Lockport Union-Sun & Journal Online


October 25, 2010

Jonesie: Still cruisin'

LOCKPORT — There is only one logical starting point for a running feature about music in Lockport. It starts with Gary Jones, known in musical circles as “Jonesie.”

The local legend whose music career in Western New York began in 1968 is still active with his band Jonesie and the Cruisers. In fact, Jonesie and company are getting ready to celebrate the release of their first album of all original material, “Caught Between a Rock and a Hard Place,” on November 24 at Finnan’s on Lincoln Avenue in Lockport.

The album features themes reminiscent of an era before political correctness, with titles like “Liquor and Poker,” and “Jack Daniels, Harley Davidson and You.” The back cover shows the band sitting at a poker table littered with money, playing cards, poker chips, liquor and beer.

The music is mostly what you would expect out of a band like Jonesie and the Cruisers — hard-driving rockers — but there are a few surprises, like the ballad “How Many Times can a Heart be Broken” and the country-tinged instrumental, “Southern 727.” The production is solid and the sound quality is as good as many national recording artists, quite a feat for a band of guys holding down day jobs.

Gary Jones is a manager and sales rep for Strate Welding Supplies in Lockport. Keyboardist Gary Withey owns Fischers Newstand in Albion. The rest of the band, guitarist George Litz, drummer Ray Fournier and bassist Dennis Beausoliel all hold down day jobs as well.

That made making the album more of a challenge, but the biggest challenge involved the bass player. “If you’ve seen the movie “Spinal Tap” you know how the drummers have tragic endings, (that's what) it has been like with the bass players in this band.” Withey joked. Of course, the band did not have a bass player spontaneously combust, but two of them did leave during the recording phase of the album.

“The album was half done and we lost another bass player so it sat around for another year or two until we could get around to completing it. We went through three different bass players recording this thing.” Withey said. In spite of the lineup changes, Dennis Beausoliel is the only bass player that appears on the album — he recorded over the old bass players' original tracks.

So why would a band that had built its reputation as one of the premier rock cover bands decide to make an album of all original material? Jones noted simply that “people had been asking us to do it for quite awhile.” So the band obliged and three years in the making (and a little over a year after it has been available), the group will finally have a release party the night before Thanksgiving.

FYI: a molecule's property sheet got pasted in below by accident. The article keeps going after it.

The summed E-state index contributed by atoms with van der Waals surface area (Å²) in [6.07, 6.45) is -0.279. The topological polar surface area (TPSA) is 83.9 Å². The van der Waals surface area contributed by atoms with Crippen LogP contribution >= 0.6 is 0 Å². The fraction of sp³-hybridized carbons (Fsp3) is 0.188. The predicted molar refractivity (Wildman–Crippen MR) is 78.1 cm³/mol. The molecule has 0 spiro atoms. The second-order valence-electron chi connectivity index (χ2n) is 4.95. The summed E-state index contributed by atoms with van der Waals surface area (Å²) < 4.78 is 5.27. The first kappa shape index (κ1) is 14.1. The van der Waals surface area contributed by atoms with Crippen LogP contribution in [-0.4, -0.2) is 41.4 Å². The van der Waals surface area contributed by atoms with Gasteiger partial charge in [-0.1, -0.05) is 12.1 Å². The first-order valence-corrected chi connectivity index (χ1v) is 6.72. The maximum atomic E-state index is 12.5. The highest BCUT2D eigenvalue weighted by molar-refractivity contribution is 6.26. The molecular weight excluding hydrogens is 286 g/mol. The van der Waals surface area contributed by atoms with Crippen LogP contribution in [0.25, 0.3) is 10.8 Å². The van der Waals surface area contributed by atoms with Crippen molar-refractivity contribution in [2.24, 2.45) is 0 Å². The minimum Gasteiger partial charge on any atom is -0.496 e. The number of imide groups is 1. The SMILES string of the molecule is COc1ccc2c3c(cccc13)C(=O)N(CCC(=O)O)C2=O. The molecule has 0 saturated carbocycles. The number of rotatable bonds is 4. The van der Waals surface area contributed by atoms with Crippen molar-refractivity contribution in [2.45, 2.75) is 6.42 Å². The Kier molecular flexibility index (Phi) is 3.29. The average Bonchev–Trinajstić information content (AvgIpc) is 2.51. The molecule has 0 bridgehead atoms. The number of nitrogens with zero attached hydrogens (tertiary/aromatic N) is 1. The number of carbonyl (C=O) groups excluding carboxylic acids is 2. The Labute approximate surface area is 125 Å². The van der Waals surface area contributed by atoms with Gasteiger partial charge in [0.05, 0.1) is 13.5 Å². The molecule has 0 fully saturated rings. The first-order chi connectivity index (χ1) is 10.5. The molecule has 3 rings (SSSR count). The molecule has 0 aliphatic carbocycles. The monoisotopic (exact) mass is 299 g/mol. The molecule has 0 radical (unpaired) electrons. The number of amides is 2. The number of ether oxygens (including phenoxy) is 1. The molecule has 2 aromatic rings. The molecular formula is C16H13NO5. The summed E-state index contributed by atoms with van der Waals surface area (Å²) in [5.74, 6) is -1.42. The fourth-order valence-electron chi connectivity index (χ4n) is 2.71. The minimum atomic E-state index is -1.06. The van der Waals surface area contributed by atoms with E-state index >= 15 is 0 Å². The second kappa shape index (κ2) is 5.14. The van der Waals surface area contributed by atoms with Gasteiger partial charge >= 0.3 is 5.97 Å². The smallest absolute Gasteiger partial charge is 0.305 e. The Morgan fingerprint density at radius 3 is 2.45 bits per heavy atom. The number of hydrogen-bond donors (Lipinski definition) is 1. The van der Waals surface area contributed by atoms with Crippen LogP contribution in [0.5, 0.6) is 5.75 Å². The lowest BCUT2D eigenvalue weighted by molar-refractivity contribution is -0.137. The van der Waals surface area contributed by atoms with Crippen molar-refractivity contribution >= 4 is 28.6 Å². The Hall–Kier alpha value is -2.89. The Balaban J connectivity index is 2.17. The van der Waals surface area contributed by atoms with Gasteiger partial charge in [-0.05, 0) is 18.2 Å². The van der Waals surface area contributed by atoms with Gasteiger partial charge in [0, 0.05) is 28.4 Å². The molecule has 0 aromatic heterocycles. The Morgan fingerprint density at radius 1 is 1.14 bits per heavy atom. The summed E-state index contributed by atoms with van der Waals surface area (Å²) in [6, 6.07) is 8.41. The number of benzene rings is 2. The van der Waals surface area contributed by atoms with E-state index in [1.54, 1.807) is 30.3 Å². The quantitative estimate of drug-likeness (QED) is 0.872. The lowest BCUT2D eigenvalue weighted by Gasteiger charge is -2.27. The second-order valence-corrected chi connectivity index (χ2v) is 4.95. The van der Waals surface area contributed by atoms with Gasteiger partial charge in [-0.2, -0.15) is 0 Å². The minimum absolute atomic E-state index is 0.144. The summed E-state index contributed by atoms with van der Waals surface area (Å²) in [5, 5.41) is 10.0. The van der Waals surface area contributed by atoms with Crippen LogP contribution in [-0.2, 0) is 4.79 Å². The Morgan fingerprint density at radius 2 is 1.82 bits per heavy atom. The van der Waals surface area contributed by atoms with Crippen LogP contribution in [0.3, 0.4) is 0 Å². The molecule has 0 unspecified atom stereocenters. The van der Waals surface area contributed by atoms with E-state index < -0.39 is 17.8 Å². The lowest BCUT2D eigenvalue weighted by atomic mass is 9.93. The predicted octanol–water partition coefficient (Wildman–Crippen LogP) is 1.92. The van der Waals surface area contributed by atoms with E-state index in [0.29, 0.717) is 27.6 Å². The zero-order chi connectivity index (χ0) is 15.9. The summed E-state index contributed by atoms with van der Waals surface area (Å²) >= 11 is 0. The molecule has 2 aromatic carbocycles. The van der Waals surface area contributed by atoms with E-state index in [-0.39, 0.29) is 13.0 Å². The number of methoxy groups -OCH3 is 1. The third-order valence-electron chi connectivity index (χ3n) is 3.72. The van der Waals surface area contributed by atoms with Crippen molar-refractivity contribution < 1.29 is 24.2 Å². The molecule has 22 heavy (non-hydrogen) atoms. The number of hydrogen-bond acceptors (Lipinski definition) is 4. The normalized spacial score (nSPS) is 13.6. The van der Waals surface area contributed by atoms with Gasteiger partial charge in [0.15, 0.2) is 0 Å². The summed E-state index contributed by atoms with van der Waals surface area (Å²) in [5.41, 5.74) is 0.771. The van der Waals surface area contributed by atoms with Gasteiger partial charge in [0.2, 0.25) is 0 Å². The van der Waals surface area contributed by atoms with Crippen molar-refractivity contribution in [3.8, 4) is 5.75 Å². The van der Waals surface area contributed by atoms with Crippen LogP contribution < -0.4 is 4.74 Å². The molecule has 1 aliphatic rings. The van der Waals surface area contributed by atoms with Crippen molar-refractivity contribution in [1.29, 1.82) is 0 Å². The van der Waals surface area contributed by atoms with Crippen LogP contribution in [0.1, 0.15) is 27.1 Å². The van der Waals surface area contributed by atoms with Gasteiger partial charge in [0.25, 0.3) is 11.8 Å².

The event will also be a celebration of Jonesie’s long local music career, a career that has touched many generations, so long that some people are surprised that Jonesie is still playing. Gary Withey shared a funny story about a repairman who saw Withey wearing a Jonesie t-shirt at his newsstand in Albion, “The guy saw my shirt and asked if Jonsie was still alive, he told me that he had seen Jonsie at the Summer Sizzler back in the 1980s and he was old then.” Jonesie took the comment in stride and had a good laugh with the rest of the band.

As far as why he keeps playing shows, Jonesie humbly noted, “Fortunately we are still drawing large crowds in Lockport, whether or not they are coming to see if I am alive or not I don’t know, but I appreciate the support we get from the Lockport community. We enjoy doing this and I think the reason it works is that we aren’t a bunch of guys who are full of themselves, we are out there having a good time.”

The band agrees that some of their fondest memories date back to the Summer Sizzler at Terry’s Corners in Gasport. “For years they had the Summer Sizzler at Terry’s Corners and our job was to get the crowd going. In our contract we would get a few cases of beer and throw beer into the crowd,” Jonesie said.

That was when the band opened for legendary acts like Kim Mitchell, The Outlaws, Quiet Riot and Rik Emmett. Those days may be gone but the band still has their favorite places to play like Finnan’s and The Wilson Boat House.

“One of our favorite places to play is the Wilson Boat House. We get great crowds and we always play over,” Jonesie said, and drummer Ray Fournier agreed and also noted, “We’re beat at the end of the night but we really enjoy it.”

There were other stories that band members seemed to have a hard time remembering.

“You caught us when we have all aged, our memories just aren’t what they used to be.” Fournier joked. Even though Jonesie and the Cruisers may have aged, they continue to please crowds.

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